We hiked Turtle Mountain last fall, and it was completely breathtaking. But I’m not doing it again any time soon.
Hike: Turtle Mountain
Elevation: 780 m
Length: 6.2 km round trip
Turtle Mountain is located in the Crowsnest Pass right on the Alberta/BC border. This mountain isn’t hard to miss – the highway takes you right through the thousands of tonnes of rock that fell from the mountain in Canada’s deadliest landslide – Frank Slide. I love taking the kids here in the summer to scramble around on the huge rocks!
To get to the base, drive into the town of Blairmore, and take the back alley off 16th Avenue towards the mountain. This will take you to the parking area. There are two places to park, an upper and a lower lot. I would recommend the upper lot since the way down to the bottom is pretty steep. I didn’t trust our car to make it safely! There’s only a hundred meters difference between the two so we decided to play it safe and park up top.
Turtle Mountain is definitely not an easy hike. There may or may not have been a few instances of me saying pathetically, “Go on without me!” as I lay in a heap on the trail. But I’m also not in awesome condition, fitness-wise, so for people who are a little more athletic it would probably be much more enjoyable. My husband, for instance, is excited to do it again already. He’s a weirdo. But I love him.
I wouldn’t say gloves are a must, but I would definitely recommend them. There were quite a few instances where I was scrambling up rocks and was very thankful my hands were protected. I used gardening gloves and those worked just fine for me!
There was a huge beacons-of-Minas Tirith-style log pile on the path as well that I loved. It was pretty epic.
The trail is on a pretty decent incline for almost the entire way up. It is also quite difficult to follow at times. There are ribbons marking the trail but I’m pretty sure they were marking multiple trails up the mountain. Getting up wasn’t too bad since you basically just have to go straight up, but we did get lost on the way back down.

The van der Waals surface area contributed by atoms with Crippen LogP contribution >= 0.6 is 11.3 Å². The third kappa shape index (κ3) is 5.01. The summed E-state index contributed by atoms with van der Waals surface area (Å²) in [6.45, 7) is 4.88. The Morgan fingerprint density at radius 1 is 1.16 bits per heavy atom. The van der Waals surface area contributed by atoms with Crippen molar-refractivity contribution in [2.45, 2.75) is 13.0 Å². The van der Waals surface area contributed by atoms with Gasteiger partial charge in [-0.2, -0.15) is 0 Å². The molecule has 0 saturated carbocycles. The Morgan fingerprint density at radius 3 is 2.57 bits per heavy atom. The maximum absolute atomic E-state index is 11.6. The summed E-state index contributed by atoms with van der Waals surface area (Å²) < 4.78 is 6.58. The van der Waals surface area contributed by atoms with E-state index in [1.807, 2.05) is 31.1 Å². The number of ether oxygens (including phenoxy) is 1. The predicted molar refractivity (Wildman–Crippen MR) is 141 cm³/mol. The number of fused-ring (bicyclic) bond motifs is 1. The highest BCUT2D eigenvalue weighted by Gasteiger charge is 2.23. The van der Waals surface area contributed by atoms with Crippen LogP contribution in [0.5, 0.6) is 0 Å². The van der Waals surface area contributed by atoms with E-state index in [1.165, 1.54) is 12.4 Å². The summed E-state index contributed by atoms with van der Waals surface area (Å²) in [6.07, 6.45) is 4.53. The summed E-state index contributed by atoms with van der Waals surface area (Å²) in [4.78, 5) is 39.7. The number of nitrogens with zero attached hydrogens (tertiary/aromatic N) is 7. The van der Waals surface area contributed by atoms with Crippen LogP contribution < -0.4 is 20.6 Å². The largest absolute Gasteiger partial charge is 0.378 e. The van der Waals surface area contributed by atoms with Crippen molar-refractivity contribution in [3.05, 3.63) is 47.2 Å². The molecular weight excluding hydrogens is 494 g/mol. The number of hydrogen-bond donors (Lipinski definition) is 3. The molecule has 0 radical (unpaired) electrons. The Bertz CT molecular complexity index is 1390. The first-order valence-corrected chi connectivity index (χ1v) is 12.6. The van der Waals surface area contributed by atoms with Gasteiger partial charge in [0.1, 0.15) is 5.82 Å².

Watch out for the wind: it’s ridiculous. There were several parts on the trail I was more than a little worried I would get blown off. For reals. Also make sure you dress appropriately! I wore a t-shirt, sweater, and wind-breaking jacket. It was perfect to be able to remove layers when I needed to.
In Alberta we get a bit shafted when it comes to fall colours, but in the Crow’s Nest Pass they’re a little bit luckier. The bright yellow trees peeking through the green and grey were beautiful.
The view from the top of Turtle Mountain is incredible. Terrifying, but incredible. Be careful near the edge!
On the one side of the mountain you see the infamous land slide that wiped out the town of Frank a century ago. On the other is a stunning vista with mountain peaks and gorgeous forests spread out below you. We stopped here to have lunch, it was windy but worth it!
After reaching the first peak, most people continue on to the next one across the ridge of the mountain. This involves a lot of scrambling and picking your way through crevasses, and unfortunately/fortunately we didn’t have time to trek across to the next peak. This would be great for people who love to boulder!
While we were on the way down we must have missed a turn, since we eventually got to a spot where we could see the car, but the only way to get to it would have been to jump down a 20 foot cliff. Which of course we didn’t do. So the guys went searching for the proper trail while my friend and I held down the fort. It actually took quite a while for them to find a non-terrifying way off the mountain. At the end of the hike this was hard for us to wait for! So the moral of the story is to make sure you stay on the path!
This was a beautiful hike, and I’m very glad that I did it, but I’m not itching to do it again. I didn’t feel that the exertion-to-reward ratio was quite high enough for me. But it might be for you!
Have you done this hike? What did you think? Let me know down below!